GRANTSVILLE — Shauna Kertamus, former Grantsville planning and zoning administrator, had worked for the city for two decades before she said she couldn't take it anymore.
For former Grantsville City Recorder Rachel Wright, it was six years.
They left for mainly the same reason: Mayor Brent Marshall, who they said has fostered a demeaning and intimidating work environment, alleging both physical and verbal outbursts.
While both women said they endured years of uncomfortable interactions with Marshall, they both have stories of specific incidents that, even years later, still leave them unsettled.
For Wright, she had enough in 2012, when she alleges the mayor — after "screaming" at her "red-faced" in a dispute over the way he handled a contract negotiation — grabbed her by the shoulder and shoved her into a chair to stop her from walking out of his office.
"He said, 'You're going to sit and you're going to listen to me,'" Wright said. "Then he continued to yell."
Kertamus resigned in 2014 about a year after Marshall allegedly '"handcuffed" her wrists with zip ties as a joke and made her follow him from her office to his, she said.
"He was laughing while I waited for him to remove them," Kertamus said. "He thought that was really funny."
But Kertamus didn't find it funny at all.
"It was frightening," she said.
Kertamus and Wright are two former city employees who agreed to share their experiences after the Deseret News received an anonymous tip asking to investigate Marshall's alleged behavior. The tipster, who signed the letter as "Granstville resident," wrote he or she was "shaking" while writing the tip, "but I can't be silent any longer. Please help."
Five others — including a current city employee — who have worked with Marshall in and outside of City Hall say Marshall is known to intimidate and use inappropriate physical contact.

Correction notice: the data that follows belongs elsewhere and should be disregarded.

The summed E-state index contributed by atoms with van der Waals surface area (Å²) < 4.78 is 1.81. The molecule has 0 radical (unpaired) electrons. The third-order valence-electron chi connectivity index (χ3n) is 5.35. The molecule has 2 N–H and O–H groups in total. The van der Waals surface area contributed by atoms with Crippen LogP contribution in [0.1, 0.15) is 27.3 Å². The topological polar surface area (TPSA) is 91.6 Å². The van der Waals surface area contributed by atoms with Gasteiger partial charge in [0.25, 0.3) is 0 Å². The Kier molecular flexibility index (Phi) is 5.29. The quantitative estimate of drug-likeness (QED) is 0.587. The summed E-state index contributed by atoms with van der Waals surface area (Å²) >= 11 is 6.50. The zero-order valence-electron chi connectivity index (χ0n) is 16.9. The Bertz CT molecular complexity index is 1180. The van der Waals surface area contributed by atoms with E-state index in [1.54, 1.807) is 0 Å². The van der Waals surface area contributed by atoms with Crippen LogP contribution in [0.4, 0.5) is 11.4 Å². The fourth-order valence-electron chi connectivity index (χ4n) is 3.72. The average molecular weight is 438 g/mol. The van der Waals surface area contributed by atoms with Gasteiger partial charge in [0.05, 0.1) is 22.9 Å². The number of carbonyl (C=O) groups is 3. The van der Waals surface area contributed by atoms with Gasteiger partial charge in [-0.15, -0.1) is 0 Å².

Marshall addressed the allegations against him in a written statement emailed by City Attorney Brett Coombs. The mayor did not return requests for additional comment Monday.
"I am sorry for any miscommunication in the past that may have caused hurt feelings," Marshall said in the statement. "I have never intentionally belittled anyone and my door is always open for civil and respectful dialogue. At times as mayor, conflict may occur but I will always work to serve and protect the citizens and community of Grantsville City."
'He was my boss'
Wright alleges she experienced "continuous harassment" after the chair incident.
"Every day I would just be shaking," she said. "He would come in, stand above me red-faced, giving me lots of problems."
Wright lasted two more weeks before quitting.
"I’m not a weak soul," Wright said, noting that she served in the Air Force. "I can take (yelling), but it was beyond that. It's like he takes pride in making you miserable. … He knew there was nothing I could do."
In a separate incident, Kertamus said the mayor called her into his office to listen to a resident complaining about her on speaker phone using "foul language and a lot of expletives."
"Brent just let her go on and on," Kertamus said, adding that she was uncomfortable because it was obvious the resident had no clue she was in the room listening. "After being there for a minute or two, I got up to leave."
But that's when Marshall grabbed her wrist and pointed to the chair as if ordering her to sit down, Kertamus alleges.
"I stayed," Kertamus said. "You know, he was my boss."
Kertamus said at that point she had already decided that if Marshall got re-elected, she wasn't going to stay.
"I loved my job. I did it well. But the disrespect I was shown was just too much," she said.
Now, Kertamus, who still lives in Grantsville, said she fears retaliation against her and her family for speaking out against Marshall.
"It was just heartbreaking to me he won a third term," she said.
In November, Marshall was re-elected by 37 votes.
A current city employee — who only agreed to talk to the Deseret News Monday on an anonymous basis for fear of losing employment — said employees still deal with "aggressive," "in-your-face" behavior, but are afraid of losing their jobs if they speak out.